The previous volume teased this one as promising the most “taboo” content yet. Given how this series has played out so far, that came off as much of a threat as a promise. While it’s hard to say whether or not this is the envelope-pushing-est volume of the series to date, following one that focused on a child serial killer is a tough act to follow, it did deliver a few scenes that managed to get under my skin due to their sheer unpleasantness. That takes a lot to do these days but the problem here is that the scenes in question don’t add a whole lot to the story at hand.
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June 10, 2018
Maybe I should just stop bothering with Garth Ennis’ comedic works. “Sixpack & Dogwelder” was awful, “Jimmy’s Bastards” best bits didn’t involve comedy, and now “Dastardly & Muttley” looks to have been hamstrung by its association with DC’s “Hanna-Barbera Universe.” I may be being a bit generous with that assessment because there are parts of this miniseries that make it seem like it would’ve been a better body-horror story than comedic satire. That’s because it’s all about cartoon logic leaking out into the real world and the chaos that erupts as a result. So you have scenes where a man’s eyes bug out of his face and he can’t get them back in, the president taking a big cartoon hammer to a political opponent’s head and caving his skull in (off-panel), and then running into a harpsichord to escape only to emerge in slices seen for the horrors they actually are. DC’s other “Hanna-Barbera” titles have shown a willingness to go into some crazy places, and it’s disappointing that this one didn’t fully commit to its horror leanings.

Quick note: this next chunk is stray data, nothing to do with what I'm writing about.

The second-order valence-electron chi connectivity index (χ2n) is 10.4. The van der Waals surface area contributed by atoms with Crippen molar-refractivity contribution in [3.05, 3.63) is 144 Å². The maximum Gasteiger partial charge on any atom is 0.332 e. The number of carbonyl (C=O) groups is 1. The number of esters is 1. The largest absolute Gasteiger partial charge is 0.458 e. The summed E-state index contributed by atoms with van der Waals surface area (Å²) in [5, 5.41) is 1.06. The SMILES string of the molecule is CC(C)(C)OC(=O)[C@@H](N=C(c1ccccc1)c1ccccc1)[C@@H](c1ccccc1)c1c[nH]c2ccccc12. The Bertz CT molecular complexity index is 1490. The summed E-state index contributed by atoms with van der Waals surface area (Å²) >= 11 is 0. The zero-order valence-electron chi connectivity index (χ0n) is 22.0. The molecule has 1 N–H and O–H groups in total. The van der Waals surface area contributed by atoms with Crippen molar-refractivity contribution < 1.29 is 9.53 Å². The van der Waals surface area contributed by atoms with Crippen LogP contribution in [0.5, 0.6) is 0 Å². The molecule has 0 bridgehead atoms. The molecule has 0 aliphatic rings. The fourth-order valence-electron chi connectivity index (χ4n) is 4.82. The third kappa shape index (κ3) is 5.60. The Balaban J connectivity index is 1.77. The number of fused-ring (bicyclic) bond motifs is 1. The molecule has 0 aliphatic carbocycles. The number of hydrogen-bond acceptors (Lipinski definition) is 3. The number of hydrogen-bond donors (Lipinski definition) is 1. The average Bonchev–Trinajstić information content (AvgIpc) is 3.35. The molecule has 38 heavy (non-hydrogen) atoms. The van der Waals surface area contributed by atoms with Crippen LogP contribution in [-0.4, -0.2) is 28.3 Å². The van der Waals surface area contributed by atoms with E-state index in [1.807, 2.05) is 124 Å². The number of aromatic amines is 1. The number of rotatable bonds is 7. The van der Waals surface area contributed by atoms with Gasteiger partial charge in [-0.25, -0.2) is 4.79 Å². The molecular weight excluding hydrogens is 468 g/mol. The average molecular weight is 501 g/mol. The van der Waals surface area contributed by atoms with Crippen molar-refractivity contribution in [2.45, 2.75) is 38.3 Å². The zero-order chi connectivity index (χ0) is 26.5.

So what are we left with? The story of two military pilots, Col. Richard “Dick” Atcherly and Capt. Dudley “Mutt” Muller, trying to stem the cartoon chaos as the former turns into a cackling mustache-twirling villain and the latter deals with becoming a human/dog hybrid. As protagonists they’re sympathetic enough, particularly with Muller’s desire to become normal again to be with his family, but they spend the majority of the miniseries at the mercy of the whims of the plot. Which isn’t all that interesting as it hinges on the MacGuffin-esque element known as unstabilium that allows all that cartoon logic into our world. I at least get the feeling that Ennis is trying to do something interesting with this material, but he can’t quite pull it off. Or even stick to the “Hanna-Barbera” cartoon character canon if that’s important to you.
Artist Mauricet does deliver some lively cartoonish art that I probably would’ve enjoyed more in a different setting. The problem is that as the artist’s style has a lot of cartooniness in it already, Mauricet struggles to sell all the more cartoonish elements creeping in on top of it. What this miniseries needed was either an artist who could do serious and cartoony at once (someone like Mike Allred) or a colorist who could clearly delineate the two separate realities colliding here. So the art, like the story, just can’t commit to the most interesting parts of this setup leaving the whole thing a confused mess that’s unlikely to appeal to anyone.